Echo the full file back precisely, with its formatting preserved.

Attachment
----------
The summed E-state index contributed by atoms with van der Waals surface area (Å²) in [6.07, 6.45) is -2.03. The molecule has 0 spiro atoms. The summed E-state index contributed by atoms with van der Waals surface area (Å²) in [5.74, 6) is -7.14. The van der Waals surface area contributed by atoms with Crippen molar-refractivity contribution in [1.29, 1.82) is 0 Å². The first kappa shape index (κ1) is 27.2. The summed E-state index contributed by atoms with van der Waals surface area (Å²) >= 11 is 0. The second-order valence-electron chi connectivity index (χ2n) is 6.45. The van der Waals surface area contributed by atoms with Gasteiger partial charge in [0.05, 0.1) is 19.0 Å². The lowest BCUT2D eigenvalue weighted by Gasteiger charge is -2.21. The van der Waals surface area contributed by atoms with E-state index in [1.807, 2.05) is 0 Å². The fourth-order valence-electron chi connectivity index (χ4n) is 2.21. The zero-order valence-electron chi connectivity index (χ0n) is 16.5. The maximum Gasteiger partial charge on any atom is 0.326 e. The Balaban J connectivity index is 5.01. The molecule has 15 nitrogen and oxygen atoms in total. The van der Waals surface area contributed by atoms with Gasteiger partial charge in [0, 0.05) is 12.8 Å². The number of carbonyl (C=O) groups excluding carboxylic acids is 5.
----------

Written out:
The summed E-state index contributed by atoms with van der Waals surface area (Å²) in [6.07, 6.45) is -2.03. The molecule has 0 spiro atoms. The summed E-state index contributed by atoms with van der Waals surface area (Å²) in [5.74, 6) is -7.14. The van der Waals surface area contributed by atoms with Crippen molar-refractivity contribution in [1.29, 1.82) is 0 Å². The first kappa shape index (κ1) is 27.2. The summed E-state index contributed by atoms with van der Waals surface area (Å²) >= 11 is 0. The second-order valence-electron chi connectivity index (χ2n) is 6.45. The van der Waals surface area contributed by atoms with Gasteiger partial charge in [0.05, 0.1) is 19.0 Å². The lowest BCUT2D eigenvalue weighted by Gasteiger charge is -2.21. The van der Waals surface area contributed by atoms with E-state index in [1.807, 2.05) is 0 Å². The fourth-order valence-electron chi connectivity index (χ4n) is 2.21. The zero-order valence-electron chi connectivity index (χ0n) is 16.5. The maximum Gasteiger partial charge on any atom is 0.326 e. The Balaban J connectivity index is 5.01. The molecule has 15 nitrogen and oxygen atoms in total. The van der Waals surface area contributed by atoms with Gasteiger partial charge in [0, 0.05) is 12.8 Å². The number of carbonyl (C=O) groups excluding carboxylic acids is 5.